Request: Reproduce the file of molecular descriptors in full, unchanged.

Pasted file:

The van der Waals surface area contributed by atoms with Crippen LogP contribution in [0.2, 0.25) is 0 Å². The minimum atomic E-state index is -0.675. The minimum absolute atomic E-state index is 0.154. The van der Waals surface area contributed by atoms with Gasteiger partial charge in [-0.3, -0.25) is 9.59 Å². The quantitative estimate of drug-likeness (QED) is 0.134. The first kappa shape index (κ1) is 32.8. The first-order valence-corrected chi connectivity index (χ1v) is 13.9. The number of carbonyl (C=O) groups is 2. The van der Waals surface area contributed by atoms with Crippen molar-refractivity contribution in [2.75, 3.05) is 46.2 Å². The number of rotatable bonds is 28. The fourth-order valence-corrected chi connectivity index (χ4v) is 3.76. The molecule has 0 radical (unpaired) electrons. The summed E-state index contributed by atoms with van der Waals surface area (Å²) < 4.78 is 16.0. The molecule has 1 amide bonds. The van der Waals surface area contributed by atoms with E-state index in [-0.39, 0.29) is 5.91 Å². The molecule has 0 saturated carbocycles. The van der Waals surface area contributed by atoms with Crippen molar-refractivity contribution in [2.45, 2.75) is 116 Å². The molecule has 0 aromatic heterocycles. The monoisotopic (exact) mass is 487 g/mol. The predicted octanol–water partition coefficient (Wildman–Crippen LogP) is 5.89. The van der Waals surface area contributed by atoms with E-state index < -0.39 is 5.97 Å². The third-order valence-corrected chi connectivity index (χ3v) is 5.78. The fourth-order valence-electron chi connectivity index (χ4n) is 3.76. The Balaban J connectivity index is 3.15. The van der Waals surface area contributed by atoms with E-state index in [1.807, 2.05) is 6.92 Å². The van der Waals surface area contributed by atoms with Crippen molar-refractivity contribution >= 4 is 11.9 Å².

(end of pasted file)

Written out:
The van der Waals surface area contributed by atoms with Crippen LogP contribution in [0.2, 0.25) is 0 Å². The minimum atomic E-state index is -0.675. The minimum absolute atomic E-state index is 0.154. The van der Waals surface area contributed by atoms with Gasteiger partial charge in [-0.3, -0.25) is 9.59 Å². The quantitative estimate of drug-likeness (QED) is 0.134. The first kappa shape index (κ1) is 32.8. The first-order valence-corrected chi connectivity index (χ1v) is 13.9. The number of carbonyl (C=O) groups is 2. The van der Waals surface area contributed by atoms with Crippen molar-refractivity contribution in [2.75, 3.05) is 46.2 Å². The number of rotatable bonds is 28. The fourth-order valence-corrected chi connectivity index (χ4v) is 3.76. The molecule has 0 radical (unpaired) electrons. The summed E-state index contributed by atoms with van der Waals surface area (Å²) < 4.78 is 16.0. The molecule has 1 amide bonds. The van der Waals surface area contributed by atoms with E-state index in [-0.39, 0.29) is 5.91 Å². The molecule has 0 saturated carbocycles. The van der Waals surface area contributed by atoms with Crippen molar-refractivity contribution in [2.45, 2.75) is 116 Å². The molecule has 0 aromatic heterocycles. The monoisotopic (exact) mass is 487 g/mol. The predicted octanol–water partition coefficient (Wildman–Crippen LogP) is 5.89. The van der Waals surface area contributed by atoms with E-state index < -0.39 is 5.97 Å². The third-order valence-corrected chi connectivity index (χ3v) is 5.78. The fourth-order valence-electron chi connectivity index (χ4n) is 3.76. The Balaban J connectivity index is 3.15. The van der Waals surface area contributed by atoms with E-state index in [1.807, 2.05) is 6.92 Å². The van der Waals surface area contributed by atoms with Crippen molar-refractivity contribution >= 4 is 11.9 Å².